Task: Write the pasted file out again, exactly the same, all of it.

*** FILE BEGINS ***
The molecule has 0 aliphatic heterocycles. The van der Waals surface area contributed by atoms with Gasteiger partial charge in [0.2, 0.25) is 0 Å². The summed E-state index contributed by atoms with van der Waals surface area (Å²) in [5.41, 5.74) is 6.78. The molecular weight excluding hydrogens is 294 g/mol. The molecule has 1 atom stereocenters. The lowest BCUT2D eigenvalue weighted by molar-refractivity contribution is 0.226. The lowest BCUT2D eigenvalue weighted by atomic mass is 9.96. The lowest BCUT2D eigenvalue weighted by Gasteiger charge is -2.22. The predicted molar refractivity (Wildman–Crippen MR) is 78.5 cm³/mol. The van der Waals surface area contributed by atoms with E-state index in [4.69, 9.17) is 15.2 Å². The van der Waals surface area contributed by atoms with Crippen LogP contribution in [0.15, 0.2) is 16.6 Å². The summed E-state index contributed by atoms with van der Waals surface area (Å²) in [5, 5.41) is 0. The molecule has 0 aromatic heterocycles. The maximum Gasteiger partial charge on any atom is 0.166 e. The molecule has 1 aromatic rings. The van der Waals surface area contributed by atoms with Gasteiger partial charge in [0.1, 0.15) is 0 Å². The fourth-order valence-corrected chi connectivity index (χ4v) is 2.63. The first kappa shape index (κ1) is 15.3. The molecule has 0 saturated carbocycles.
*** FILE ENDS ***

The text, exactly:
The molecule has 0 aliphatic heterocycles. The van der Waals surface area contributed by atoms with Gasteiger partial charge in [0.2, 0.25) is 0 Å². The summed E-state index contributed by atoms with van der Waals surface area (Å²) in [5.41, 5.74) is 6.78. The molecular weight excluding hydrogens is 294 g/mol. The molecule has 1 atom stereocenters. The lowest BCUT2D eigenvalue weighted by molar-refractivity contribution is 0.226. The lowest BCUT2D eigenvalue weighted by atomic mass is 9.96. The lowest BCUT2D eigenvalue weighted by Gasteiger charge is -2.22. The predicted molar refractivity (Wildman–Crippen MR) is 78.5 cm³/mol. The van der Waals surface area contributed by atoms with E-state index in [4.69, 9.17) is 15.2 Å². The van der Waals surface area contributed by atoms with Crippen LogP contribution in [0.15, 0.2) is 16.6 Å². The summed E-state index contributed by atoms with van der Waals surface area (Å²) in [5, 5.41) is 0. The molecule has 0 aromatic heterocycles. The maximum Gasteiger partial charge on any atom is 0.166 e. The molecule has 1 aromatic rings. The van der Waals surface area contributed by atoms with Gasteiger partial charge in [0.1, 0.15) is 0 Å². The fourth-order valence-corrected chi connectivity index (χ4v) is 2.63. The first kappa shape index (κ1) is 15.3. The molecule has 0 saturated carbocycles.